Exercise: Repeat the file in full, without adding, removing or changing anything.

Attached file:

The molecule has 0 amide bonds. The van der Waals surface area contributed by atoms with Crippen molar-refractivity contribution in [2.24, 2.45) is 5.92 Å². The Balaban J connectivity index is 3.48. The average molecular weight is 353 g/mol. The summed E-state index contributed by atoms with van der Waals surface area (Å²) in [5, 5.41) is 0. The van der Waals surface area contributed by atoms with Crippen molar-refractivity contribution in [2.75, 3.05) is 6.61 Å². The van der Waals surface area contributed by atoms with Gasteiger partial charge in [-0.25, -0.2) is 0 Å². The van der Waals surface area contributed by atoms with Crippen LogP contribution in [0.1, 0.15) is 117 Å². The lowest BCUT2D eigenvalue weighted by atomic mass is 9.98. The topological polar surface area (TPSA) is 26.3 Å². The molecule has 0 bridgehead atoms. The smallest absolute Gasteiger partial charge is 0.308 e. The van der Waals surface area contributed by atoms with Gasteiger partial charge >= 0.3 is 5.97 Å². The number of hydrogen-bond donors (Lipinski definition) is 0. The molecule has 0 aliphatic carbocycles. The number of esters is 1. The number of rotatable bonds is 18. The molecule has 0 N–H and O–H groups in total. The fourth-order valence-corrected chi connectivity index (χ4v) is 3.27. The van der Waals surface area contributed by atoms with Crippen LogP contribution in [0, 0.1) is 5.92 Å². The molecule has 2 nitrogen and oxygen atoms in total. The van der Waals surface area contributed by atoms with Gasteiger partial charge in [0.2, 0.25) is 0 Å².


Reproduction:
The molecule has 0 amide bonds. The van der Waals surface area contributed by atoms with Crippen molar-refractivity contribution in [2.24, 2.45) is 5.92 Å². The Balaban J connectivity index is 3.48. The average molecular weight is 353 g/mol. The summed E-state index contributed by atoms with van der Waals surface area (Å²) in [5, 5.41) is 0. The van der Waals surface area contributed by atoms with Crippen molar-refractivity contribution in [2.75, 3.05) is 6.61 Å². The van der Waals surface area contributed by atoms with Gasteiger partial charge in [-0.25, -0.2) is 0 Å². The van der Waals surface area contributed by atoms with Crippen LogP contribution in [0.1, 0.15) is 117 Å². The lowest BCUT2D eigenvalue weighted by atomic mass is 9.98. The topological polar surface area (TPSA) is 26.3 Å². The molecule has 0 bridgehead atoms. The smallest absolute Gasteiger partial charge is 0.308 e. The van der Waals surface area contributed by atoms with Gasteiger partial charge >= 0.3 is 5.97 Å². The number of hydrogen-bond donors (Lipinski definition) is 0. The molecule has 0 aliphatic carbocycles. The number of esters is 1. The number of rotatable bonds is 18. The molecule has 0 N–H and O–H groups in total. The fourth-order valence-corrected chi connectivity index (χ4v) is 3.27. The van der Waals surface area contributed by atoms with Crippen LogP contribution in [0, 0.1) is 5.92 Å². The molecule has 2 nitrogen and oxygen atoms in total. The van der Waals surface area contributed by atoms with Gasteiger partial charge in [0.2, 0.25) is 0 Å².